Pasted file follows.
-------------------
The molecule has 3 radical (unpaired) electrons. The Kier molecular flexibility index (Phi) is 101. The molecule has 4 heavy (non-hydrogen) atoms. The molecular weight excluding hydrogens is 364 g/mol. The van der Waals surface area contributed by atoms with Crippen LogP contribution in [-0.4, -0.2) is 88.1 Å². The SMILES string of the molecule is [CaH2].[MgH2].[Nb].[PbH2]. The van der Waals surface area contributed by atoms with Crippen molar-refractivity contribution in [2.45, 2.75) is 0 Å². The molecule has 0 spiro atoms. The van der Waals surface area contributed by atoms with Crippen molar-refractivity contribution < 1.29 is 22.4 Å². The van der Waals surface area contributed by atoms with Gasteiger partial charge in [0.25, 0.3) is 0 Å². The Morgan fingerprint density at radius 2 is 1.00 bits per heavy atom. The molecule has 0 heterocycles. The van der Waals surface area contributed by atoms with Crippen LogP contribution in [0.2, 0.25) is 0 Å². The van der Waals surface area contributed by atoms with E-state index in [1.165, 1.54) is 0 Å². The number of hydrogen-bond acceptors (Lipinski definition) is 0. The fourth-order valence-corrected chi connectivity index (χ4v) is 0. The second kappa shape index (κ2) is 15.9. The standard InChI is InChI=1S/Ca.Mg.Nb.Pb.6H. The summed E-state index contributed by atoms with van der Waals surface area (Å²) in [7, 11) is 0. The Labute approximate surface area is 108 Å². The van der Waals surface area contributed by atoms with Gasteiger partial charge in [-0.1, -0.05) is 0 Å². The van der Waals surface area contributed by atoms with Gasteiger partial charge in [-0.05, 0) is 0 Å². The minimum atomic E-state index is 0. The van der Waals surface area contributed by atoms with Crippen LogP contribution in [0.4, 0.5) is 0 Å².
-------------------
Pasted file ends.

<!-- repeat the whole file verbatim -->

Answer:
The molecule has 3 radical (unpaired) electrons. The Kier molecular flexibility index (Phi) is 101. The molecule has 4 heavy (non-hydrogen) atoms. The molecular weight excluding hydrogens is 364 g/mol. The van der Waals surface area contributed by atoms with Crippen LogP contribution in [-0.4, -0.2) is 88.1 Å². The SMILES string of the molecule is [CaH2].[MgH2].[Nb].[PbH2]. The van der Waals surface area contributed by atoms with Crippen molar-refractivity contribution in [2.45, 2.75) is 0 Å². The molecule has 0 spiro atoms. The van der Waals surface area contributed by atoms with Crippen molar-refractivity contribution < 1.29 is 22.4 Å². The van der Waals surface area contributed by atoms with Gasteiger partial charge in [0.25, 0.3) is 0 Å². The Morgan fingerprint density at radius 2 is 1.00 bits per heavy atom. The molecule has 0 heterocycles. The van der Waals surface area contributed by atoms with Crippen LogP contribution in [0.2, 0.25) is 0 Å². The van der Waals surface area contributed by atoms with E-state index in [1.165, 1.54) is 0 Å². The number of hydrogen-bond acceptors (Lipinski definition) is 0. The fourth-order valence-corrected chi connectivity index (χ4v) is 0. The second kappa shape index (κ2) is 15.9. The standard InChI is InChI=1S/Ca.Mg.Nb.Pb.6H. The summed E-state index contributed by atoms with van der Waals surface area (Å²) in [7, 11) is 0. The Labute approximate surface area is 108 Å². The van der Waals surface area contributed by atoms with Gasteiger partial charge in [-0.1, -0.05) is 0 Å². The van der Waals surface area contributed by atoms with Gasteiger partial charge in [-0.05, 0) is 0 Å². The minimum atomic E-state index is 0. The van der Waals surface area contributed by atoms with Crippen LogP contribution in [0.4, 0.5) is 0 Å².